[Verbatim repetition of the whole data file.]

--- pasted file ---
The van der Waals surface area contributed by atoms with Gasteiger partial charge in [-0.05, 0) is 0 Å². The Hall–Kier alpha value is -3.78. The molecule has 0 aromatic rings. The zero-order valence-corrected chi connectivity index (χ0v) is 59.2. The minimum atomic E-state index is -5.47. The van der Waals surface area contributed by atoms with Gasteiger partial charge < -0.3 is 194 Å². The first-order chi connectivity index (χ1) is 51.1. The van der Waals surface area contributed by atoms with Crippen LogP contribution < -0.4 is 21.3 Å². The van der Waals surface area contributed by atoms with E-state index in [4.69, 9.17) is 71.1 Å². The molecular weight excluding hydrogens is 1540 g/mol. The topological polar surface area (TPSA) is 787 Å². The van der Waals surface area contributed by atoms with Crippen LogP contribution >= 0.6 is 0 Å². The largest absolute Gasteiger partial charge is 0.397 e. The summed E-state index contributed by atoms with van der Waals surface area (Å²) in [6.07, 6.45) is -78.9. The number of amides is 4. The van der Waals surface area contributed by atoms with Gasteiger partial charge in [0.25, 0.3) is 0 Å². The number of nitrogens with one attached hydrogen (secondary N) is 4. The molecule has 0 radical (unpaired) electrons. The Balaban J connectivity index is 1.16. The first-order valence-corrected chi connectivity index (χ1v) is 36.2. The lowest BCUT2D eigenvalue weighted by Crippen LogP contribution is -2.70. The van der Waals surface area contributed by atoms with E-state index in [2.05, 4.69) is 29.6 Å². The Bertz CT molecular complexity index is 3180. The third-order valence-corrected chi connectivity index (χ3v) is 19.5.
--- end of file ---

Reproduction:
The van der Waals surface area contributed by atoms with Gasteiger partial charge in [-0.05, 0) is 0 Å². The Hall–Kier alpha value is -3.78. The molecule has 0 aromatic rings. The zero-order valence-corrected chi connectivity index (χ0v) is 59.2. The minimum atomic E-state index is -5.47. The van der Waals surface area contributed by atoms with Gasteiger partial charge < -0.3 is 194 Å². The first-order chi connectivity index (χ1) is 51.1. The van der Waals surface area contributed by atoms with Crippen LogP contribution < -0.4 is 21.3 Å². The van der Waals surface area contributed by atoms with E-state index in [4.69, 9.17) is 71.1 Å². The molecular weight excluding hydrogens is 1540 g/mol. The topological polar surface area (TPSA) is 787 Å². The van der Waals surface area contributed by atoms with Crippen LogP contribution >= 0.6 is 0 Å². The largest absolute Gasteiger partial charge is 0.397 e. The summed E-state index contributed by atoms with van der Waals surface area (Å²) in [6.07, 6.45) is -78.9. The number of amides is 4. The van der Waals surface area contributed by atoms with Gasteiger partial charge in [0.25, 0.3) is 0 Å². The number of nitrogens with one attached hydrogen (secondary N) is 4. The molecule has 0 radical (unpaired) electrons. The Balaban J connectivity index is 1.16. The first-order valence-corrected chi connectivity index (χ1v) is 36.2. The lowest BCUT2D eigenvalue weighted by Crippen LogP contribution is -2.70. The van der Waals surface area contributed by atoms with E-state index in [2.05, 4.69) is 29.6 Å². The Bertz CT molecular complexity index is 3180. The third-order valence-corrected chi connectivity index (χ3v) is 19.5.